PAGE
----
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Don’t Let The Extreme NYC Weather Ruin Your Day: Visit The NYC Transit Museum

New Yorkers put up with extreme heat and humidity in the summer and bitter cold in the winter. Sometimes it’s necessary to find something to do indoors. On this 13-degree day (-10C), We walked past the entrance to the Transit museum twice, not realizing that the steps leading down to the de-commissioned Court Street subway station was the entrance. They couldn’t have chosen a more appropriate space!

Perfect indoor NYC day at the Transit Museum
Once you enter, you pay your $10 admission at the old-style token booth and enter.

Building the NYC Subway System

The first part of the museum is dedicated to the workers who began building the subway system in the 1880s, to the hardships they faced, the fatal accidents, the unfair labor practices and the dividing of workers by race to divide and weaken them. The majority of the workers were Irish and Italian immigrants and African-Americans.

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You’ll see the actual tools they used.
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You’ll see antique photographs of the subway system in its earliest days
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The 1915 daily wages vs. the cost of living
Hands-on for children
There’s a lot for children to enjoy at the NYC Transit Museum, and many great photo ops for parents 👍

Facing Terrorism, Blackouts and Hurricanes

NYC transit workers are on the front lines during disasters, evacuating passengers during blackouts, directing them during the 9/11 terrorist attacks, shoveling the snow off of the tracks during blizzards and repairing water damaged systems during the floods caused by hurricanes. Here you’ll see panel boards and television screens from the command center and see wonderful photographs showing the human side of the tragedies and difficult situations.

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You’ll hear emergency calls and once-live news reports as you view these exhibits.

Early Transportation

The subway system is just one part of the transit system in NYC. A lot of floor space is given to the vast bus system.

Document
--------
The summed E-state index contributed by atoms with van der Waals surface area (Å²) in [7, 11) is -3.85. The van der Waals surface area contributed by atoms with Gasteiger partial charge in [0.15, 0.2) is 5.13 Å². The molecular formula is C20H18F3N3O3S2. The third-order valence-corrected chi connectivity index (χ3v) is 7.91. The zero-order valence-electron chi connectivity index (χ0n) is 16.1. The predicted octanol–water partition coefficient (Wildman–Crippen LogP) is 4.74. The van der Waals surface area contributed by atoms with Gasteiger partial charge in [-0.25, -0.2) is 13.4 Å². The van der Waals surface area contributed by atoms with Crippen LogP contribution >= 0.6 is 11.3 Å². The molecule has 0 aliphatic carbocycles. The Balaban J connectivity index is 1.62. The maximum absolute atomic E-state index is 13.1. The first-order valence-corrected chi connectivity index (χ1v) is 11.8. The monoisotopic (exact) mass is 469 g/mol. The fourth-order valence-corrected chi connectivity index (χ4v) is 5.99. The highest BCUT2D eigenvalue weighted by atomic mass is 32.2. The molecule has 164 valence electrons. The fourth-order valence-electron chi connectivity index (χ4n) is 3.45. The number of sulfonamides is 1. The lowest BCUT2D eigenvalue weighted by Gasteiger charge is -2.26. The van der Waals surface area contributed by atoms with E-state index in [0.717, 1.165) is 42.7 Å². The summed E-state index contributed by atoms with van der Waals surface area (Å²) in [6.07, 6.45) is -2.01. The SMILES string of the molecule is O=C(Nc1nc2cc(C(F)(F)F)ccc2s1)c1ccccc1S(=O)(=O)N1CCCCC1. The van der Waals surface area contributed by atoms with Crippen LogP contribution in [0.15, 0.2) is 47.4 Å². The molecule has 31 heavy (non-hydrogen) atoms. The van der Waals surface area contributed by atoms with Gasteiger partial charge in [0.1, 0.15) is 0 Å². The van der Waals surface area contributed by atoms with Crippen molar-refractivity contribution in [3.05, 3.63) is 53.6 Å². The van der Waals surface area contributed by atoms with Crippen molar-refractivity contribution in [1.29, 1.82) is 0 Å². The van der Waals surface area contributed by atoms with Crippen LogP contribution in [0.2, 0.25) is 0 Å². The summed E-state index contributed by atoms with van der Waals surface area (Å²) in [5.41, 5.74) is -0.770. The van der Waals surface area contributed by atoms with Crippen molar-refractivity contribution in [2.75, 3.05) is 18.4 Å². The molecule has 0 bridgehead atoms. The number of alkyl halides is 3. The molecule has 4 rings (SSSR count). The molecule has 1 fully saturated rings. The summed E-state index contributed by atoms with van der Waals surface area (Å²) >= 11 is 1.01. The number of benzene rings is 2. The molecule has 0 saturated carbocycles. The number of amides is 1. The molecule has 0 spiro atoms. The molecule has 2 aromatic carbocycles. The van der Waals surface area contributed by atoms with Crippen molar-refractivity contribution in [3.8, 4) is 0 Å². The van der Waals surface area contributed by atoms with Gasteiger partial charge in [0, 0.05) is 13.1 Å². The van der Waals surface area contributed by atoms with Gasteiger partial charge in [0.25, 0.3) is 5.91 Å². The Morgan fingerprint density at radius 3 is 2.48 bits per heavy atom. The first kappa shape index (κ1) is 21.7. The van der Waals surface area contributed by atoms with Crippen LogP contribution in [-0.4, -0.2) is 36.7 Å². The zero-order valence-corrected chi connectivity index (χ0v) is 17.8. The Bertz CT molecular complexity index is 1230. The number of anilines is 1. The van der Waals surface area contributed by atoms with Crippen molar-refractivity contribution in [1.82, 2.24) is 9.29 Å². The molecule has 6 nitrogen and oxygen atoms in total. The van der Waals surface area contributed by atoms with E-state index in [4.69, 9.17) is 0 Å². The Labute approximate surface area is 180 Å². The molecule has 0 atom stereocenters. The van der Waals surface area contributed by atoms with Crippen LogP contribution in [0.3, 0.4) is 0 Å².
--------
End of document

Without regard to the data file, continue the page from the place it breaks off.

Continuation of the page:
The city’s transit system began in the early 19th century, as the city was growing fast and people needed a way to get around. These included trolleys and ferries. In 1814, Robert Fulton invented the steamship specifically for the ferry to Brooklyn.The museum shows how the improvement of transit lead to population growth throughout the city.

Restored Original Subway Cars

Next, you’ll walk downstairs to the subway platform, where subway cars from the past 100+ years are on display. The first we entered was a car built in 1907. This fleet of subway cars remained in service until 1969, running along the #7 line through Queens, NY.


 

The NYC Transit Museum is a great way to understand the growth and the culture of New York City. Don’t let the rain or extreme temperature ruin your visit to New York. Instead, hop on the subway to the NYC Transit Museum in Brooklyn, NY.

Hands-on Fun for Children

Small children’s imaginations will transport them as they sit in the driver’s seat of a NYC bus (while excited parents take their pictures through the front windshield), stand in a token booth and become the train conductor on a subway train.

What are some things you’ve done on bad weather days on vacation?

Nearby Places to Eat 😋

Everyone likes personalized recommendations of places to eat, right?

Here are two places nearby that we like a lot, both just a couple of minutes from the museum:

Paris Baguette

Dos Toros taquería

Restaurant links to Yelp reviews and menu.


Aixa’s Reading Recommendation 😉

The Thrill of Invention At The Thomas Edison Center in Menlo Park, NJ

28 thoughts on “Don’t Let The Extreme NYC Weather Ruin Your Day: Visit The NYC Transit Museum Leave a comment

  1. Great post!
    Typically, if the weather is bad whilst I’m on the road, I tend to catch up on writing blogs, downloading and saving photos to several places, planning the next destination, drink loads of warm drinks, and generally rest up. There is always too much to do and not enough time! 😉

  2. What a fun day! And learning about the history of where you live is really important, IMO. Sometimes it’s easy to overlook things in your hometown. Whether it be ancient ruins, old bridges, subways, or whatever, I always think about “who made this”, “what were their lives like” etc. I love that there is a museum dedicated to those who created the amazing NYC subway system where those questions are answered!

  3. Thank you, Julie, for that great comment! I checked my Instagram hashtags today and found out the museum has historic tours throughout the city. I can’t wait to take them, but they’re sold out until April!!!

  4. This would be hard to digest but the way you describe a place makes it more interesting and beautiful. The place in actual may not seem that beautiful but reading your post and learning about the things the place has in store for the tourists definitely makes it worth visiting.

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